Hearing the Voice of those Who Wish to be Heard

By: Maria Holmes, BA, INHC, CHW, Community Healthcare Coach

We may pass by and see them with signs on the street or at the intersection as we wait for the traffic light to change. Do we turn our heads and look down? Do we judge? Or maybe we give a little, wondering if that was enough. Seeing the homeless can be very uncomfortable, yet the alarming fact is that many Americans are one paycheck away from losing so much. Compounding being without a home, imagine also having a chronic disease and needing to be regularly seen by a healthcare provider, but being unable to afford transportation, medications, or co-pays.

Lacking a home is not easy. Nobody wants to be homeless and the feeling of being shunned for their situation can be difficult. Although an option, shelters are often overcrowded, and months – or years-long – wait lists for housing make sleeping on the streets, under bridges, or couch surfing an all-too-common solution for those without shelter. Over 2,930 people are experiencing homelessness in Connecticut and over 15,507 in Massachusetts. So, what can we do?

SoNE HEALTH Community Health Workers are healthcare professionals certified in assisting individuals experiencing Social Determinants of Health (SDOH) challenges. SDOH is defined as the personal, social, economic, and environmental factors that influence our health.  Using communication styles that include rapport building and active listening, we learn much about patients as they open up, just wanting to be heard.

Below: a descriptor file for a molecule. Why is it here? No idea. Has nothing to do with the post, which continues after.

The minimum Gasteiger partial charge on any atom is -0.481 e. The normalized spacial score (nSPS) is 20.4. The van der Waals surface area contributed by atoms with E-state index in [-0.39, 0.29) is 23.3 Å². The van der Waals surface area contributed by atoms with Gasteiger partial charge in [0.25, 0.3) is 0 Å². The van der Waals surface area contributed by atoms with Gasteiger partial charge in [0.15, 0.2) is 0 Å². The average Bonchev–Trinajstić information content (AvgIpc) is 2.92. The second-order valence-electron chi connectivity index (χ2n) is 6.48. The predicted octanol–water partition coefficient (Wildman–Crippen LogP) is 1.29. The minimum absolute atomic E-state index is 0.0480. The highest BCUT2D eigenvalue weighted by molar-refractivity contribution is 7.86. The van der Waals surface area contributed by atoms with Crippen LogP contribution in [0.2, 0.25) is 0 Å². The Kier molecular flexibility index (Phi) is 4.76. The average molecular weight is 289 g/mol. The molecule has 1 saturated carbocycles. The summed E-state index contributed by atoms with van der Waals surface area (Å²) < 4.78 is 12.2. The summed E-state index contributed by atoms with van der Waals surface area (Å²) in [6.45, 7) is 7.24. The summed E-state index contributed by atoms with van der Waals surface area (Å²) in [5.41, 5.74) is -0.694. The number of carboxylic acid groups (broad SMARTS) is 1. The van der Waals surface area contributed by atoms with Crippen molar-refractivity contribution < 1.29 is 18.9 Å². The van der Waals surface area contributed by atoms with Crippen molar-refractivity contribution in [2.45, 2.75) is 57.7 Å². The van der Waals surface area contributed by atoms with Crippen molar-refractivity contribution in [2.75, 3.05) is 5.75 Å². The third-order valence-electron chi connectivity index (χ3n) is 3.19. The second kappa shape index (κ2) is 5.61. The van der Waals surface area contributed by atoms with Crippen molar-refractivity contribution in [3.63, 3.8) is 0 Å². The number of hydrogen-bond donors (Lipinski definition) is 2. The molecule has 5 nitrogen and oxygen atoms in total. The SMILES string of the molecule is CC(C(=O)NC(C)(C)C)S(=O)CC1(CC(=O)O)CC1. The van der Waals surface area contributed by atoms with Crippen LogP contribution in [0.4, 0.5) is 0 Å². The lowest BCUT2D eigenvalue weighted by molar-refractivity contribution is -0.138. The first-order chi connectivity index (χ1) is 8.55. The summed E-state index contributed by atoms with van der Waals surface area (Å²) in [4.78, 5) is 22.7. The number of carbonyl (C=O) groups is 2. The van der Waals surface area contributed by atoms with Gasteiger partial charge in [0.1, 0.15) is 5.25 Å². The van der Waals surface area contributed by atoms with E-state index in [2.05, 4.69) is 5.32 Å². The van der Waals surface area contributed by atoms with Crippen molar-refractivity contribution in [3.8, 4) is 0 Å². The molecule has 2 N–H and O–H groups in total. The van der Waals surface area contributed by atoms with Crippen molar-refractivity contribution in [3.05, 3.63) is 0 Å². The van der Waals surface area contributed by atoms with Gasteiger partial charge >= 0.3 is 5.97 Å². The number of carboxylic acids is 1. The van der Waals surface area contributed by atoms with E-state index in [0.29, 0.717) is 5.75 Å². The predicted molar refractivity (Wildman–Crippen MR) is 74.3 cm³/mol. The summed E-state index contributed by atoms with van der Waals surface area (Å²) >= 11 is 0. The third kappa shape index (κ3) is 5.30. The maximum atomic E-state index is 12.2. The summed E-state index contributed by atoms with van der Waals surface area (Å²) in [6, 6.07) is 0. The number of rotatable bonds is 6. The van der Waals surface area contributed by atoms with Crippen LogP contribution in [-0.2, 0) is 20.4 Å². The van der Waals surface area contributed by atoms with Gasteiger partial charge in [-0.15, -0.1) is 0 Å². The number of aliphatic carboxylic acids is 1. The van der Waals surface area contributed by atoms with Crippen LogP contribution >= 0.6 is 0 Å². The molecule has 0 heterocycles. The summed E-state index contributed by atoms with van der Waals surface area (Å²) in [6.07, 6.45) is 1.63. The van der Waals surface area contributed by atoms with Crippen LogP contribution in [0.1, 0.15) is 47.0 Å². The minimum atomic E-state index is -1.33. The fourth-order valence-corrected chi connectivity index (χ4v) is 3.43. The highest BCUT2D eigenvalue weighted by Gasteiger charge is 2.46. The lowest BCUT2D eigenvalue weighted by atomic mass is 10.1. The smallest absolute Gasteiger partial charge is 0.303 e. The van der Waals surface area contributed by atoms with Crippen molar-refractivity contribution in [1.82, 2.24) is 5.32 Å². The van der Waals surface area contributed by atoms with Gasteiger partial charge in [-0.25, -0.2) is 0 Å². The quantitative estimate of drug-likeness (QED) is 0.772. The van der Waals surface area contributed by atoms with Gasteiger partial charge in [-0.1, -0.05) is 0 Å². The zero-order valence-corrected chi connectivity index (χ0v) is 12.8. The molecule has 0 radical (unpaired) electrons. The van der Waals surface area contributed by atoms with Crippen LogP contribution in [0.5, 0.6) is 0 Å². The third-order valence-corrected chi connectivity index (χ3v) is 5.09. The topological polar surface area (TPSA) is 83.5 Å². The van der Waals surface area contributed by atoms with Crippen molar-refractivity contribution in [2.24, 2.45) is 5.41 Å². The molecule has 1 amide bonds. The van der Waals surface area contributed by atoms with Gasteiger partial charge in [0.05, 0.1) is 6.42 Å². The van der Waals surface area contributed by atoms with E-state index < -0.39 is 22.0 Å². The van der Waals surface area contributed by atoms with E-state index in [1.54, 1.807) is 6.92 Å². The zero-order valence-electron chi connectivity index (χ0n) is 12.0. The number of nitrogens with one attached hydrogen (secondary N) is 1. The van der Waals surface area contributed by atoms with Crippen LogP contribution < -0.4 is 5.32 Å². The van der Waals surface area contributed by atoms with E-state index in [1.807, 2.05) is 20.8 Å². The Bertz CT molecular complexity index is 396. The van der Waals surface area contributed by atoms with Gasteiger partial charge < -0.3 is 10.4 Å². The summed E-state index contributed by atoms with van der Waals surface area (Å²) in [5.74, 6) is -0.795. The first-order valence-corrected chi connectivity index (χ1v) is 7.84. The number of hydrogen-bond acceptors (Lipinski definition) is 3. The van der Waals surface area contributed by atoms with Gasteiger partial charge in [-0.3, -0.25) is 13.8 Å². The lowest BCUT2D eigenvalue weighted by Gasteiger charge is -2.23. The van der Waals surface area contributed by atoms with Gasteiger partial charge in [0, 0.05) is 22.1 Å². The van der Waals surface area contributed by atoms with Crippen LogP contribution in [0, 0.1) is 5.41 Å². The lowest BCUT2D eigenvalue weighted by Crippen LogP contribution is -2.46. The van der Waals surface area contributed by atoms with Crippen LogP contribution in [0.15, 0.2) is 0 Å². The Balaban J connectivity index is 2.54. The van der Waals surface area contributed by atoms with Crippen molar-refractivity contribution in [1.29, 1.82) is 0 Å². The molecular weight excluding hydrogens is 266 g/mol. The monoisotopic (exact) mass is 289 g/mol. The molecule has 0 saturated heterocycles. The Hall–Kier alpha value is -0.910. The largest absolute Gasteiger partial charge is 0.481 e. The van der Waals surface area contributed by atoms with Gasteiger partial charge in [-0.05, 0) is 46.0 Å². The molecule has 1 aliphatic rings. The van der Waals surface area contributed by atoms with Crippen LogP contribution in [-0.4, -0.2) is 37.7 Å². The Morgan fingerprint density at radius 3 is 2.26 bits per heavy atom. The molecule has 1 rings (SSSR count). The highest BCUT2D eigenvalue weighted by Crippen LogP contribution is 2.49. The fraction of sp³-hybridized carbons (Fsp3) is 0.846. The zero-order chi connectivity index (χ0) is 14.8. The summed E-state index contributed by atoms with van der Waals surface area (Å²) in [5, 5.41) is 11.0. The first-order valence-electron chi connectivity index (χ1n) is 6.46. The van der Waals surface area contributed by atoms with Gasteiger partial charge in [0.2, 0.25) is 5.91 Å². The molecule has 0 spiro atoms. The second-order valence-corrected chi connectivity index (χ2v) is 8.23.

An example of active listening that comes to mind is of a patient who was homeless and living in a vehicle. The patient wasn’t comfortable going to their primary care provider’s office for an assessment. As Community Health Workers at SoNE, we acknowledged the patient’s feelings and arranged for a telehealth visit. We further learned the patient was not able to obtain medication for their Graves Disease.  The patient gave the Community Health Worker permission to outreach community organizations to coordinate assistance with completing the Medicaid application for lower-cost medications and co-pays, and with completing applications for housing. Eventually, a local one-room rental was secured at a cost the patient could afford. The various support offered helped to improve the patient’s mental state. The patient began keeping medical appointments as well as rebuilding relationships with family.

SoNE HEALTH Community Health Workers see and don’t look away. We strive to listen and to give voice to the homeless and others who just wish to be heard.